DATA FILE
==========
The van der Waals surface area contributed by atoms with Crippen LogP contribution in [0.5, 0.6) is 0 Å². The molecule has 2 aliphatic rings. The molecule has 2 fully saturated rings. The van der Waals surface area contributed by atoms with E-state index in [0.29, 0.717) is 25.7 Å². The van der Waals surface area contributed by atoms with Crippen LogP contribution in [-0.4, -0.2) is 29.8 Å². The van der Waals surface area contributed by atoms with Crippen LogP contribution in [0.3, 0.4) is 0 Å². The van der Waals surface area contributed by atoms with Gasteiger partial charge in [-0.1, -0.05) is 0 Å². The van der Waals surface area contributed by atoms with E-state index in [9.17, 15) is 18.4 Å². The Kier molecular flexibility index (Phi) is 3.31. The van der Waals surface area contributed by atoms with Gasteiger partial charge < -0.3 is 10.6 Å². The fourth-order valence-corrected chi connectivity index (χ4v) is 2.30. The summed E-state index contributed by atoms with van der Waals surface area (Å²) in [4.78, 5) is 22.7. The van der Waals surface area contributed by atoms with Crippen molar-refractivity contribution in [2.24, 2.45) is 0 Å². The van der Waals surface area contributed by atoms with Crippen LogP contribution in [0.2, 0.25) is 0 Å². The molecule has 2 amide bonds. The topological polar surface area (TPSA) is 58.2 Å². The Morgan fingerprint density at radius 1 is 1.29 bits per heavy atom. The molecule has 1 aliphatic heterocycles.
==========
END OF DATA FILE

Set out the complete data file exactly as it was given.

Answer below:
The van der Waals surface area contributed by atoms with Crippen LogP contribution in [0.5, 0.6) is 0 Å². The molecule has 2 aliphatic rings. The molecule has 2 fully saturated rings. The van der Waals surface area contributed by atoms with E-state index in [0.29, 0.717) is 25.7 Å². The van der Waals surface area contributed by atoms with Crippen LogP contribution in [-0.4, -0.2) is 29.8 Å². The van der Waals surface area contributed by atoms with Crippen LogP contribution in [0.3, 0.4) is 0 Å². The van der Waals surface area contributed by atoms with Gasteiger partial charge in [-0.1, -0.05) is 0 Å². The van der Waals surface area contributed by atoms with E-state index in [9.17, 15) is 18.4 Å². The Kier molecular flexibility index (Phi) is 3.31. The van der Waals surface area contributed by atoms with Gasteiger partial charge < -0.3 is 10.6 Å². The fourth-order valence-corrected chi connectivity index (χ4v) is 2.30. The summed E-state index contributed by atoms with van der Waals surface area (Å²) in [4.78, 5) is 22.7. The van der Waals surface area contributed by atoms with Crippen molar-refractivity contribution in [2.24, 2.45) is 0 Å². The van der Waals surface area contributed by atoms with Crippen LogP contribution in [0.2, 0.25) is 0 Å². The molecule has 2 amide bonds. The topological polar surface area (TPSA) is 58.2 Å². The Morgan fingerprint density at radius 1 is 1.29 bits per heavy atom. The molecule has 1 aliphatic heterocycles.